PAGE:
Club Brugge and its important European history

The only Belgian team that has played in a European Cup (now Champions League) final, Club Brugge (Club Brugge Koninklijke Voetbalvereniging is its full name) are PAOK’s opponents in the quarter-final phase of the UEFA Europa Conference League. Here’s a snapshot of their history.

11.04.2024

The first leg is of great significance to PAOK but also for Brugge, who come into the game on the back of a 3-1 home win against Anderlecht. And we say recently, because the Belgians faced … turmoil with the dismissal of coach Ronny Deila, after an eventful press conference. The reserve team coach Nicky Hayen is now the one who will be in teh dugout from now on in the UEFA Europa Conference League and in the Play Offs of the Belgian championship.

  • The Belgians qualified directly for the last 16 of the Conference League, finishing unbeaten at the top of their group (with Bodo Glimt, Besiktas and Lugano), with five wins and one draw. In the Round of 16, they met Molde, who won the first match 2-1 in Norway, but Club Brugge advanced to the quarter-finals of the competition by winning the second leg 3-0.
  • Club Brugge have one of the most enviable trophy cabinets in Belgian football with 18 championships – second only to Anderlecht11 Belgian Cups, 17 Super Cups and two appearances in European competition finals, but they were defeated on both occasions.
  • They belongs to the «big four», according to the Belgian media, along with Anderlecht, Standard Liège and Genk.
  • In their long history Brugge has enjoyed good European success by Belgian football standards, reaching two European finals and two European semi-finals.
  • Brugge are the only Belgian team to have played in a European Cup (now UEFA Champions League) final, losing to Liverpool in 1978. They were also beaten by Liverpool in the 1976 UEFA Cup final thanks to a Kenny Dalglish goal.’
  • The club holds the European record for consecutive appearances in the UEFA Europa League (20), the record number of Belgian Cups (11), as well as the record number of Belgian Super Cups (17).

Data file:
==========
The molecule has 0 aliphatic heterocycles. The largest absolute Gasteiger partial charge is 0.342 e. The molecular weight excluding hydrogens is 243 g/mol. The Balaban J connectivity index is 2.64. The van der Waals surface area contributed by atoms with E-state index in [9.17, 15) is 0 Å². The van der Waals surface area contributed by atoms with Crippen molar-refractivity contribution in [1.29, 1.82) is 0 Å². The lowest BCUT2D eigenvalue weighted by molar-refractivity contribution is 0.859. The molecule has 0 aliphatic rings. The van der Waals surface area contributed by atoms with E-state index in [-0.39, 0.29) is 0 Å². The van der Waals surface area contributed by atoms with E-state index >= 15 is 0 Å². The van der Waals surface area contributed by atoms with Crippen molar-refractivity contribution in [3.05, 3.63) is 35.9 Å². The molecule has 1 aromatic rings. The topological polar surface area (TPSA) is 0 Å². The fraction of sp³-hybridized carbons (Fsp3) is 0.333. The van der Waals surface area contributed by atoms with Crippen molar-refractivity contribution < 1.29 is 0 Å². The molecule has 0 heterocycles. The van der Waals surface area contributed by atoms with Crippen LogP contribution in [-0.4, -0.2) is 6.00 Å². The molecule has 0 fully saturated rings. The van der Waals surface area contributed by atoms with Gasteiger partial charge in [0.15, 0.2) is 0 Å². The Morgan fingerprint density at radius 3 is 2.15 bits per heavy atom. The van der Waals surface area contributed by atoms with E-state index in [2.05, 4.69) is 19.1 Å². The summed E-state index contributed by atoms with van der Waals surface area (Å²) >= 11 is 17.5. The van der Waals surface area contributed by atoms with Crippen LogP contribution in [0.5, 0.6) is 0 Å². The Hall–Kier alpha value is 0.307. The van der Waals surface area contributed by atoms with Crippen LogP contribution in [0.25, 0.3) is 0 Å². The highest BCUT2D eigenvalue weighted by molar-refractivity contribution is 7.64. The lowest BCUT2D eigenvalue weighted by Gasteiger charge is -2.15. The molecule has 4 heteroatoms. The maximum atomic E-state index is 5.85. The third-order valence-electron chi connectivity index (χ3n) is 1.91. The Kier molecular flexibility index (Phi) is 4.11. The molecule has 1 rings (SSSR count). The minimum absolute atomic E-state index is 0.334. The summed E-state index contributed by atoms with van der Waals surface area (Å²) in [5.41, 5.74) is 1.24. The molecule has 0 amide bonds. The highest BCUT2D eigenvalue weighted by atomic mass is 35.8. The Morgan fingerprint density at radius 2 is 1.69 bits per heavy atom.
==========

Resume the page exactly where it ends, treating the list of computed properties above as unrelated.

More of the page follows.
• Founded in 1891 under the name Brugsche Football Club, it was the first football club founded in the Flanders region. It adopted its current name in 1792. In particular, in 1890 students from the Catholic school Broeders Xaverianen and from the school Koninklijk Atheneum united to form the football club Brugsche, using the motto «mens sana in corpore sano» (a healthy mind in a healthy body). On 13 November 1891, the club was re-created under Brugsche FC, with this date being regarded as the team’s official birthday.
  • The club enjoyed most of its success under the guidance of legendary Austrian coach Ernst Happel, who led Brugge to three consecutive championships (1975-1978), a Belgian Cup (in 1977) and their first European final (UEFA Cup 1976 ). After Bruges, Happel led the Dutch national team to the final of the 1978 World Cup.
  • The «Supportersfederatie Club Brugge KV», founded in 1967, is recognized as the official supporters’ club of Brugge. It is essentially a federation, made up of 60 recognized fan associations and even has an elected council to direct its operation.
  •  The official mascot is a bear, a symbol of the city of Brugge.
  • The rivalry between Club Brugge and Anderlecht has been simmering since the 1970s. Their derby is called ‘The Hate Game’. Locally, the derby with Cercle Brugge, with whom they share the Jan Breydel Stadium, is also important. It has even become a tradition for the winning team to place a flag with the club’s emblem or colors in the city center after the match.
  • The club’s colors are blue and black.

The Jan Breydel Stadium

Jan Breydel was a butcher and rebel, the leader of the revolt against the French bourgeoisie in Belgium in the 13th century. The 30,000-capacity Bruges stadium (29,042 to be exact), rather large by Belgian standards, was renamed in his honour. It is a multi-purpose stadium in the Sint-Andries area and is home to both Club Brugge and Cercle Brugge.

  • The club’s original home was known as Rattenplein (rat court), after it belonged to the local fox terrier club, which used it for another imported English pastime, in which dogs hunt and kill rats. In 1911, Bruges moved to another stadium, De Klokke (named after a nearby pub!), which was later renamed the Albert Dyserynckstadion after the sudden death of Bruges‘ president, Albert Dyserynck.
  • In December 2015 the pitch got hybrid grass (a mixture of natural and artificial grass) called Mixto.
  • Brugge fans are always in the north stand and away fans in the south.
  • Jan Breydel was one of the stadiums of EURO 2000. A quarter-final match between Spain and France was also played there (1-2).
  • Efforts are underway to build a new, state-of-the-art stadium, which will increase the capacity to 40,000 spectators.